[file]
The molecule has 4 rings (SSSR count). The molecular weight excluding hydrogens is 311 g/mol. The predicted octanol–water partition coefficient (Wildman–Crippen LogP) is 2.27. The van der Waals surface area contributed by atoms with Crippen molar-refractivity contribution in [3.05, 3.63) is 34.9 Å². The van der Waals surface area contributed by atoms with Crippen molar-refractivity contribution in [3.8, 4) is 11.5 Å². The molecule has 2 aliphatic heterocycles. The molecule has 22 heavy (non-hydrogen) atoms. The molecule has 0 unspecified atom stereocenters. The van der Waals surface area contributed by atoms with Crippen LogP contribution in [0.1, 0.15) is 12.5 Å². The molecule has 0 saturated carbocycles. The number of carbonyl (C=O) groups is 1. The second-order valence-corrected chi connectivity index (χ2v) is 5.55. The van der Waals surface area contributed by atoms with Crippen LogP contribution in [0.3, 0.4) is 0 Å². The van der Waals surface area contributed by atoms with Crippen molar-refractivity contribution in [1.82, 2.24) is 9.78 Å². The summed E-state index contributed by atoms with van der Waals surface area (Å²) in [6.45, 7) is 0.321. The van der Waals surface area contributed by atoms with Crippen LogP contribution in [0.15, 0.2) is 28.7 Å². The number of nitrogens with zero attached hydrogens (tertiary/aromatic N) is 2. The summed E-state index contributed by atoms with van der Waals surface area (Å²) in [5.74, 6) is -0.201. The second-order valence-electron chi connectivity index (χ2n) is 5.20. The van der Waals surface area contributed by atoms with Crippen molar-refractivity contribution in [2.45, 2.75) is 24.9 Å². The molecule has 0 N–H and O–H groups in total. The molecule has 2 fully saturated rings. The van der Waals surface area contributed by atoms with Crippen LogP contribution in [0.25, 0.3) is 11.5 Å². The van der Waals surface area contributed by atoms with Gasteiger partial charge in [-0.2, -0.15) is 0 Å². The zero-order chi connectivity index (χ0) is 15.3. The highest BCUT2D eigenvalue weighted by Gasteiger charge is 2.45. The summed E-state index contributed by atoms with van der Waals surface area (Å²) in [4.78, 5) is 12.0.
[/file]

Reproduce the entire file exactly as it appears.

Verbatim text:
The molecule has 4 rings (SSSR count). The molecular weight excluding hydrogens is 311 g/mol. The predicted octanol–water partition coefficient (Wildman–Crippen LogP) is 2.27. The van der Waals surface area contributed by atoms with Crippen molar-refractivity contribution in [3.05, 3.63) is 34.9 Å². The van der Waals surface area contributed by atoms with Crippen molar-refractivity contribution in [3.8, 4) is 11.5 Å². The molecule has 2 aliphatic heterocycles. The molecule has 22 heavy (non-hydrogen) atoms. The molecule has 0 unspecified atom stereocenters. The van der Waals surface area contributed by atoms with Crippen LogP contribution in [0.1, 0.15) is 12.5 Å². The molecule has 0 saturated carbocycles. The number of carbonyl (C=O) groups is 1. The second-order valence-corrected chi connectivity index (χ2v) is 5.55. The van der Waals surface area contributed by atoms with Crippen LogP contribution in [0.3, 0.4) is 0 Å². The van der Waals surface area contributed by atoms with Crippen molar-refractivity contribution in [1.82, 2.24) is 9.78 Å². The summed E-state index contributed by atoms with van der Waals surface area (Å²) in [6.45, 7) is 0.321. The van der Waals surface area contributed by atoms with Crippen LogP contribution in [0.15, 0.2) is 28.7 Å². The number of nitrogens with zero attached hydrogens (tertiary/aromatic N) is 2. The summed E-state index contributed by atoms with van der Waals surface area (Å²) in [5.74, 6) is -0.201. The second-order valence-electron chi connectivity index (χ2n) is 5.20. The van der Waals surface area contributed by atoms with Crippen molar-refractivity contribution in [2.45, 2.75) is 24.9 Å². The molecule has 0 N–H and O–H groups in total. The molecule has 2 fully saturated rings. The van der Waals surface area contributed by atoms with Crippen LogP contribution in [0.25, 0.3) is 11.5 Å². The van der Waals surface area contributed by atoms with Gasteiger partial charge in [-0.2, -0.15) is 0 Å². The zero-order chi connectivity index (χ0) is 15.3. The highest BCUT2D eigenvalue weighted by Gasteiger charge is 2.45. The summed E-state index contributed by atoms with van der Waals surface area (Å²) in [4.78, 5) is 12.0.